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Torque app for Android?

Just curious if anyone has tried the torque app for android smartphones? It’s an app designed to work with a Bluetooth dongle that plugs into your OBD2 port and allows you to pull the trouble codes and to read the status of many of the cars systems. The app is free and the required Bluetooth dongle can be purchased for less then $20. I’d love to know if anyone has tried this and their experiences with it.


It works well and gives you a customizable screen that monitors a lot of different engine parameters. You can also use it as a (limited) scan tool to read codes. There are other similar apps as well that you can use with the dongle. It’s actually pretty cool.

Use the free app to test the dongle and see if it works well for your car. If you like that, then buy the full app and get a lot more functionality.

Agree with BustedKnuckles. The app works fine. The Pro version is much more useful and well worth the $5 it costs. It is not equivalent to the professional systems that cost several hundred dollars and will run a car through programmed diagnostic procedures, but it is amusing and useful.

The question is whether a sub-$20 bluetooth will work with it. Some low cost adapters work OK. I got one for $25 from Amazon. It happens that my model is the one that is pictured on the Torque website as a “you get what you pay for” warning. Mine works OK, but is rather slow. When you change throttle position, there is a pronounced lag before the dials on the Torque screen react. Faster adapters that are verified to work well with Torque cost $100 to $200. For that money difference, I am fine with a little lag.

Is this also availble for iOS? And is it call ‘Torque’?

edit - Nope, not iOS. Anyone have an iOS app like this they like?

So what BT to OBD2 plug is the one to get? I’ve seen several but hear mixed reviews as to which works with what OS. I have a Galaxy Note2, which runs Jellybean.

@texases there’s no comparable iOS app because apple won’t allow one. Don’t quite understand their reasoning but it is what it is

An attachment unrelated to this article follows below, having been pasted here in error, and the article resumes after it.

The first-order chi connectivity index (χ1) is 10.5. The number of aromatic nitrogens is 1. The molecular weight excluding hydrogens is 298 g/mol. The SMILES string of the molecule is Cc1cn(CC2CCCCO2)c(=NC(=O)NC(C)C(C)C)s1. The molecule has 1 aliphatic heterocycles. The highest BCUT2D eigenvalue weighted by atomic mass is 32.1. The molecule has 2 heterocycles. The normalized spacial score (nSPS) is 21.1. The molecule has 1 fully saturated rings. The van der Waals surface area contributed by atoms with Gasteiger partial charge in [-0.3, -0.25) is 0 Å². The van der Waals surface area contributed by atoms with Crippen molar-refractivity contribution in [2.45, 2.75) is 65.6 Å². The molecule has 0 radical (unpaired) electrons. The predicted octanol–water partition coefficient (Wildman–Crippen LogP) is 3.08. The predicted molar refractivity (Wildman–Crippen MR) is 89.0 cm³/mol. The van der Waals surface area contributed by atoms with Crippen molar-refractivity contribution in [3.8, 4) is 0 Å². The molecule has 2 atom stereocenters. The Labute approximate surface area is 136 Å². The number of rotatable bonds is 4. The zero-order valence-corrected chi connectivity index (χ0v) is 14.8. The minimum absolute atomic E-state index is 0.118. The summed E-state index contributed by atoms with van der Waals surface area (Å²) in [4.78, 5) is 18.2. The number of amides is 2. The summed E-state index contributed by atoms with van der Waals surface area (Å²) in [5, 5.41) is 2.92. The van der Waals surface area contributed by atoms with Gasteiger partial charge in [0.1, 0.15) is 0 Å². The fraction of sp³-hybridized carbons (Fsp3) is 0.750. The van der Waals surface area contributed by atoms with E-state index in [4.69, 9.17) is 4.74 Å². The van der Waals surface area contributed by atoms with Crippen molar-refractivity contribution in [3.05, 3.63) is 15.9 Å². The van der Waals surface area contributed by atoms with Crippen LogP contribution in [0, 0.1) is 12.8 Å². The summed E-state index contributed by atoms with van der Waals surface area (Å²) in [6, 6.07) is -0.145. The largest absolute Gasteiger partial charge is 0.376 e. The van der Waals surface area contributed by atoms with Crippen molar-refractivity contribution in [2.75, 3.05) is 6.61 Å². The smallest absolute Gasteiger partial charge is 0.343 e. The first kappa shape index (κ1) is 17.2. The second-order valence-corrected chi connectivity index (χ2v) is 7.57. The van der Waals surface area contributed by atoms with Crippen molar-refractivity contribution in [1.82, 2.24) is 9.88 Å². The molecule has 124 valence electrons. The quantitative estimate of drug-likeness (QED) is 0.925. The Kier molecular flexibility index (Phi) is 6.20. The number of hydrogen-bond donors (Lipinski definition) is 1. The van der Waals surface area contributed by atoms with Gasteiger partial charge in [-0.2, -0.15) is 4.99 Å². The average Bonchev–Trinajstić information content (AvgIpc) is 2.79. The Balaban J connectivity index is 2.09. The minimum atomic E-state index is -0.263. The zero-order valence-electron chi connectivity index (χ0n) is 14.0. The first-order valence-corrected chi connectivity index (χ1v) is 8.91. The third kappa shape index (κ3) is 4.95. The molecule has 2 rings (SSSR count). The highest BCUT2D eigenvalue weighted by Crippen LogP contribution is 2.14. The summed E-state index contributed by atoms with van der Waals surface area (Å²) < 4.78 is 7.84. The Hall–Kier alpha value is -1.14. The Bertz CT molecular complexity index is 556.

The Torque website has a list of adapters that they know for sure work with the ap. The ones they recommend are a little spendy.

On Amazon, the description for the adapter will usually say if it works with Torque. If the description says it will and it turns out not to work, you have a good excuse to return it.

@Proacfan, you’re right.
The story is that apple does not allow little guys to develop stuff like this for security purposes.
They don’t have virus concerns because they are anal about closely guarding what you can do with a device running their OS.

In software engineering terms, there’s an Application Programmer’s Interface (or API) that exposes certain functionality to a developer but what you’re allowed to do with the Bluetooth stack on an Apple is very limited and that’s done deliberately. You can only write apps that use the phone or audio functionality as a small developer, as the torque people are no doubt found out.

They heavy handedly want you to join this expensive “Made For Apple” program before they tell you how to get data through it, which is what you need for one of these OBD2 tools. Should you figure out how to work around their API, they will not let you distribute the app.

I happen to know this because we wanted to use a certain iTouch functionality at work and, when we tried to release it, Apple slapped our wrists, those IOS Nazis.
We found a work around but it is less than perfect.
No doubt the Torque people found this out and went Android. We will as well, eventually.